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Blog Entry

An explanation (for those who can't read)

Posted on: October 9, 2008 2:34 pm
Edited on: December 8, 2008 11:33 am
 

I was going to try to get through the day without posting this blog.

But I knew I'd never make it.

Unfortunately, some of my readers -- not you reading this; just the stupid ones -- lack reading comprehension skills, which causes me to often times explain things over and over again as if I'm talking to my 5-year-old son. It's frustrating. But it comes with the territory. So let me use this space to further explain my column about "NBA talent" on college teams and address some emails I've received this morning.

Ready?

Here we go!

Question: My favorite team (insert name here) has a great player named (insert name here) who is probably a lottery pick. How could you not count him as being drafted this year or next year?

Answer: As I clearly stated, whether prospects are considered "NBA talents" is not something I decided for the purposes of this column. I turned that over to DraftExpress.com. In other words, this was a simple process for me. If DraftExpress.com had a player listed as going in the first round or second round of the 2009 or 2010 NBA Draft, I listed him accordingly. If not, I didn't. So any questions about the status of prospects should be directed to DraftExpress.com's Jonathan Givony, not me.

(Sorry Jonathan!)

Also, I explained in the column that this is not an exact science or an absolute predictor of which teams will and will not be great. One reason is because many players considered "NBA talents" in October won't be considered "NBA talents" in March, and vice versa. Another reason is because though I believe with every ounce of my brain that "NBA talents" are necessary to win the national title (just look at the recent history of national champions), I do not believe they are required to make an Elite Eight or even Final Four. For example, I think Notre Dame is going to be great this season, but (according to DraftExpress.com) there isn't a future first-round pick on the team. So while history suggests this suggests the Irish won't be our national champions, it doesn't mean they can't win the Big East and much more.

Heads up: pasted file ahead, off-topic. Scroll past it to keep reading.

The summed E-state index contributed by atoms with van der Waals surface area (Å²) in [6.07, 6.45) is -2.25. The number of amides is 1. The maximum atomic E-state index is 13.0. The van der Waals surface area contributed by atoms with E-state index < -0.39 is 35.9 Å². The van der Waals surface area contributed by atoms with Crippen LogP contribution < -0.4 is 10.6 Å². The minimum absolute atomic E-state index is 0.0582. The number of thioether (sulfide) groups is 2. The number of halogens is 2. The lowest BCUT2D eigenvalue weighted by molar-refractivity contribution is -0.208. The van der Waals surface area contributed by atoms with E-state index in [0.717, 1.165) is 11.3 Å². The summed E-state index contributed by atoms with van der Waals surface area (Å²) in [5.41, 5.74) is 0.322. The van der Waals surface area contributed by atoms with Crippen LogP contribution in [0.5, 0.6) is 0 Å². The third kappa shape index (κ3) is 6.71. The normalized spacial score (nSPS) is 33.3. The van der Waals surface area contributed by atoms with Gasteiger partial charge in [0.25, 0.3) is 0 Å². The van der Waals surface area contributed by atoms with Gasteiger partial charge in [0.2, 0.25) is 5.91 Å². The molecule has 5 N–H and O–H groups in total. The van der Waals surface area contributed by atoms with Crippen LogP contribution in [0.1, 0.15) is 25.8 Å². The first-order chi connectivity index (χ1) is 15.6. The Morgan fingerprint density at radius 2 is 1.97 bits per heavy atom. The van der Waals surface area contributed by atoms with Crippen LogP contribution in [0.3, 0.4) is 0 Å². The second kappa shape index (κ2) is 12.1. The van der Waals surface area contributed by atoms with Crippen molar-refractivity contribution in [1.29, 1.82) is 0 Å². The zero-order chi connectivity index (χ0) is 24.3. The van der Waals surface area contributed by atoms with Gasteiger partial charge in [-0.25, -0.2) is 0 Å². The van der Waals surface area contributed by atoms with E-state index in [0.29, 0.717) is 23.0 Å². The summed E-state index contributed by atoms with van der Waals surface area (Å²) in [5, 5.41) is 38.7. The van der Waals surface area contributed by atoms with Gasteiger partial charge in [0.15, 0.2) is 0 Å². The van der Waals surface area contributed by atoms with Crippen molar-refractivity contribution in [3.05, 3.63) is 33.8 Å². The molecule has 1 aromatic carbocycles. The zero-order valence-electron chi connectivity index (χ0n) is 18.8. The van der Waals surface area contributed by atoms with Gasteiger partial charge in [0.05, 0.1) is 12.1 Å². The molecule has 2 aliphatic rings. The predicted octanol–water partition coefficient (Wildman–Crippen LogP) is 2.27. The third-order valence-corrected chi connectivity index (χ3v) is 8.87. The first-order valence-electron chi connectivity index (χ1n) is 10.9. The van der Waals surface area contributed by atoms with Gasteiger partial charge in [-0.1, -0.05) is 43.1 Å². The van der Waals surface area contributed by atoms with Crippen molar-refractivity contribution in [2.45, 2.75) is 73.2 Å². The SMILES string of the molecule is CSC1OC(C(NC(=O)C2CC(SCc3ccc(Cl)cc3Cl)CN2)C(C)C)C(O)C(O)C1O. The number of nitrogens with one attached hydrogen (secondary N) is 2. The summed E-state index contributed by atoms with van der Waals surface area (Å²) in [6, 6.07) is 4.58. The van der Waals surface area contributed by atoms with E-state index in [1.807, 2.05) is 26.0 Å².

Question: My favorite team (insert name here) has committed (insert name here). He's ranked 10th in the Class of 2009 and will surely be a first-round pick. Why are you not counting him?

Answer: What on earth does a Class of 2009 prospect have to do with this season?

Regardless of where John Wall signs, he won't have anything to do with what happens on the court in the 2008-09 season because he won't play college basketball until the 2009-2010 season. Same goes for Abdul Gaddy. And Renardo Sidney. And Derrick Favors. And you get the idea, don't you?

Bottom line, only players on the current roster matter.

People who may or may not come in the future have nothing to do with this column.

Question: Why did you only list teams with at least eight points?

Answer: Because there were nine teams with at least eight points, and that took me to 1,500 words. That was plenty. But I did use the same exercise to go further down the list. In all, there were 16 teams with at least six points. So if you want to look at the rest of the list, well, here you go ...

-- Pittsburgh --

  • Number of projected draft picks:  2
  • Number of points: 7
  • 2009 first round: Sam Young (4 points)
  • 2010 first round: DeJuan Blair (3 points)
  • 2009 second round: NA
  • 2010 second round: NA

-- Oklahoma --

  • Number of projected draft picks: 2
  • Number of points: 7
  • 2009 first round: Blake Griffin (4 points)
  • 2010 first round: Willie Warren (3 points)